Apparently there are some people, maybe even a lot of people, who like TV westerns precisely because they are TV westerns. The genre has certain rules for portraying an imaginary "western" world. These assumptions cover customs, mores, values, economy, forms of speech, clothing, architecture, and a host of other aspects of life. There is some loose connection to the realities of prairie settlement in the middle to late 1800s, but not most of these western axioms derive from the needs of mass-produced, low cost short stories as filtered through the subsequent radio westerns. It shapes a particular kind of fantasy world within which some people are comfortable.
Of course even a widely popular fantasy can be over done. The market for radio and TV westerns and their cinematic offspring became saturated and temporarily unprofitable. But many people continue to watch the old TV and movie westerns.
That includes myself. I borrow "Gunsmoke" and "Maverick" from the local library with the intention of eventually watching every episode. One might fairly conclude that I enjoy TV westerns. I am not confident in that assessment of my own taste. I note that there are many westerns that I don't borrow from the library and that I surf past several old western series being rebroadcast on some of the nostaligia networks. A closer examination of the question shows that I like some TV westerns but not all of them.
In actual reality I find many TV westerns to be too absurdly plotted, too thinly characterized, too deeply prejudiced, or too cheaply produced to warrant my attention. I do not think that I like TV westerns because they are westerns; I want to believe that I like some TV westerns because they are skillfully made.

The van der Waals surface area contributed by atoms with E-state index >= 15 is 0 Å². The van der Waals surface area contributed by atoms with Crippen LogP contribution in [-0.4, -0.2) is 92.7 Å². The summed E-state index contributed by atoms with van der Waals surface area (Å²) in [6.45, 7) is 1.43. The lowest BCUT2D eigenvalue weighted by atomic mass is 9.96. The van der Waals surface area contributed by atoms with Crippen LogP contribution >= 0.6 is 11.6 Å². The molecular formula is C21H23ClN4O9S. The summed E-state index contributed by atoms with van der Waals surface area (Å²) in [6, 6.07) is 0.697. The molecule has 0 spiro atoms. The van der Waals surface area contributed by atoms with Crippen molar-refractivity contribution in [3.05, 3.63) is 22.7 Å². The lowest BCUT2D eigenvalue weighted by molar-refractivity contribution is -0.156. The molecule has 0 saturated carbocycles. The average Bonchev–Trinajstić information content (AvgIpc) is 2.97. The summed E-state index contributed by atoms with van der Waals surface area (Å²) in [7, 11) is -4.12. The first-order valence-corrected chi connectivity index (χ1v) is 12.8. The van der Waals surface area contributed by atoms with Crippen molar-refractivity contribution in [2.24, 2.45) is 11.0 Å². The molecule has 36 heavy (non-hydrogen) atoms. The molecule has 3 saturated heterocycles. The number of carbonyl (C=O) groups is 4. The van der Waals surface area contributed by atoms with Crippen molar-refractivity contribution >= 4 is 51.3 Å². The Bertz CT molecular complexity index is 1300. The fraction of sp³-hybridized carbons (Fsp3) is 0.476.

Currently I am watching a season of a TV show which is most assuredly not a western. I rate it fairly highly. If you were guessing my taste in TV shows by genre you would conclude I enjoy absurdist police drama comedies. Is that a genre? Or a conflation of genres?
What I enjoy, I think, is the natural development of the series-long narrative arc and the plausible revelation of character within an absurd context where both the absurd premise and the presumptions of the police drama genre are used to create contrast with reality. This contrast draws observations about life in the same way that caricature does. This means what happens inside the viewer's mind is deeper and richer than what is literally on the screen
Do I like police dramas? Do I like comedies? Westerns or science fiction? These genres are legitimately descriptive of some aspects of the shows. If you say some show is a western I can guess how some of the scenes will appear with a high level of probability. If you tell me it is a police drama I can make good guesses about the settings and the plot. When I tell you I am currently watching an absurdist police drama comedy, though, maybe that isn't a well established genre with a high degree of predictability.
For my next borrowing from the library I will not pick a show because it is a western or a police drama and certainly not because it is considered a comedy. I'll probably either pick a show I am already familiar with or else I'll go with a hunch. But when I get home, I expect to judge my choice based on whether the characters are believable, the plot is internally consistent, the cinematography is skillful, the casting, sets, and costumes support the show's overall vision.
And sometimes if the series doesn't meet those criteria I will watch it anyway.